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Coordinated Federal Actions Are Needed to Reduce Racial and Ethnic Disparities in Childhood Asthma

Ashley, Peter J. DrPH, MPH; Freemer, Michelle MD, MPH; Garbe, Paul DVM, MPH; Rowson, David MS

Journal of Public Health Management & Practice: March/April 2017 - Volume 23 - Issue 2 - p 207–209
doi: 10.1097/PHH.0000000000000541
Special Section: Evaluating the Impact of the New York State Healthy Neighborhoods Program: Commentary

US Department of Housing and Urban Development, Washington, District of Columbia (Dr Ashley); National Heart, Lung, and Blood Institute, Bethesda, Maryland (Dr Freemer); Centers for Disease Control and Prevention, Atlanta, Georgia (Dr Garbe); and US Environmental Protection Agency, Washington, District of Columbia (Mr Rowson).

Correspondence: Peter J. Ashley, DrPH, MPH, US Department of Housing and Urban Development, 451 7th St, SW, Room 8236, Washington, DC 20410 (Peter.J.Ashley@hud.gov).

The authors declare no conflicts of interest.

The New York State Healthy Neighborhoods Program, as described in the accompanying articles, is an innovative program that addresses a number of the priority actions identified in the Coordinated Federal Action Plan to Reduce Racial and Ethnic Asthma Disparities (Action Plan), which was released in May 2012.1 The Action Plan was developed by a federal interagency working group under the auspices of the President's Task Force on Environmental Health Risks and Safety Risks to Children. The objective of the task force is to identify priority issues within its purview that, at the federal level, can more effectively be addressed through coordinated interagency efforts, recommend and implement interagency actions, and communicate information to protect children from risks. Because of the relevance of environmental exposures and the importance of asthma as a childhood illness, the task force selected asthma as one of its focus areas.

Disparities in childhood asthma are evidenced by a disproportionate rate of disease, worse asthma outcomes, and higher needs for acute medical care in some racial and ethnic minority populations. The prevalence of asthma among US children is 8.6%; however, the prevalence among black, non-Hispanic children is 13.4%.2 Children living in poverty also have a higher asthma prevalence at 10.4%. Furthermore, black children have a higher risk of mortality and a higher rate of emergency department visits for asthma than white or Hispanic children. Asthma is also a leading cause of missed school days, thus presenting a significant barrier to children's successful achievement of academic milestones.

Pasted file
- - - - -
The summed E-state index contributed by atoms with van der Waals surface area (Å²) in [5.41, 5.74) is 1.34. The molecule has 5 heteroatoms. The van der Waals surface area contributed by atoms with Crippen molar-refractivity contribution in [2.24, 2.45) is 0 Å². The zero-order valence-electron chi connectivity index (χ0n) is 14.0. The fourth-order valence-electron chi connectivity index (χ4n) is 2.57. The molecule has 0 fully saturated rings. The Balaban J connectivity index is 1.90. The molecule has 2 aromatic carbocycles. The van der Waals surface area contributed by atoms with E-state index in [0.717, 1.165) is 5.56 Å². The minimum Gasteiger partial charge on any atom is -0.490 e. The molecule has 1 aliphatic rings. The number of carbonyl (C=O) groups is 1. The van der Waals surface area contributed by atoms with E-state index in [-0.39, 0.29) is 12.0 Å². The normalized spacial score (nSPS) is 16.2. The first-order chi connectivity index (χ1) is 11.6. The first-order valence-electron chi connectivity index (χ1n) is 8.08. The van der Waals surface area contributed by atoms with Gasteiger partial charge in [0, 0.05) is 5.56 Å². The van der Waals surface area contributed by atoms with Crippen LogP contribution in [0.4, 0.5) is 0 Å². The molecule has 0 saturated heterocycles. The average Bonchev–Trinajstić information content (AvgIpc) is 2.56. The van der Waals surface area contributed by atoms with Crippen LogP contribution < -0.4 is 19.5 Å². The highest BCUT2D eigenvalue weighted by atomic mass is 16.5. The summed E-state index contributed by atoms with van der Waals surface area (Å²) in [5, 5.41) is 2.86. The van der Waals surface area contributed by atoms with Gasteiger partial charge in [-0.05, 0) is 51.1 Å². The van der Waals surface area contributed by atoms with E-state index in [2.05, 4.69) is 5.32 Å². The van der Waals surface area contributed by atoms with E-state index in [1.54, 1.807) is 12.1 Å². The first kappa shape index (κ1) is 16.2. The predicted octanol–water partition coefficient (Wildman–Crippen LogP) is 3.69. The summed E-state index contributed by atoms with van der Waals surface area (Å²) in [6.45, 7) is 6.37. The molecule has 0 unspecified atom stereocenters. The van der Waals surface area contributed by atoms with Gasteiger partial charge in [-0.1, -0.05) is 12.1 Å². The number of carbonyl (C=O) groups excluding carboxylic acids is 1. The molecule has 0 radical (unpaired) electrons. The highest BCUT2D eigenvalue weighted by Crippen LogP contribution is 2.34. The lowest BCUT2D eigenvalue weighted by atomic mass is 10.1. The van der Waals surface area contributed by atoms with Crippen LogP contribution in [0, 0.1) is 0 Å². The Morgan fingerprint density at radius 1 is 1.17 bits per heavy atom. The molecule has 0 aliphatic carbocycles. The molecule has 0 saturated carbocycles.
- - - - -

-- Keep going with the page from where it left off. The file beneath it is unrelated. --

The Action Plan is founded on the following principles, aimed at aligning federal efforts to address asthma disparities:

* Collaborating across federal agencies, other levels of government, and community partners.

* Utilizing federal resources and optimizing their impact through synergies.

* Emphasizing activities that address the preventive factors that impact asthma disparities.

An important focus of the Action Plan is to prioritize actions that will help ensure greater availability of evidence-based, comprehensive asthma care to ethnic and racial minority children. The Action Plan is grounded on the 4 key components of comprehensive care identified in the National Asthma Education and Prevention Program (NAEPP) Guidelines for the Management of Asthma3: assessment and monitoring of disease, education to allow patients to participate as partners in care, control of environmental exposures that worsen asthma, and pharmacologic treatment.

Of the 4 components of comprehensive care identified in the NAEPP Guidelines, reduction in environmental exposures can be a significant challenge because this aspect of care does not occur in the medical setting. Drawing attention to the need for sustainable ways to support and increase the availability of asthma care that occurs in the home and community settings has become a priority area for federal partners engaged in implementing the Action Plan.

Interventions in the home and community often include both education on disease management and assistance in the identification and control of asthma triggers, consistent with the services provided by many of the Healthy Neighborhood Program grantees. Because of their focus on housing and the environment, both the US Environmental Protection Agency (EPA) and the US Department of Housing and Urban Development (HUD) have focused their attention on this issue. The HUD, in coordination with the EPA and the Centers for Disease Control and Prevention (CDC), has sponsored 8 “asthma summits” throughout the United States to promote the concept of in-home interventions for children with poorly controlled asthma. The summits brought together payers, local and state health departments, health care providers, and other key stakeholders to discuss in-home interventions, learn about successful program models, and facilitate the creation and support of local programs.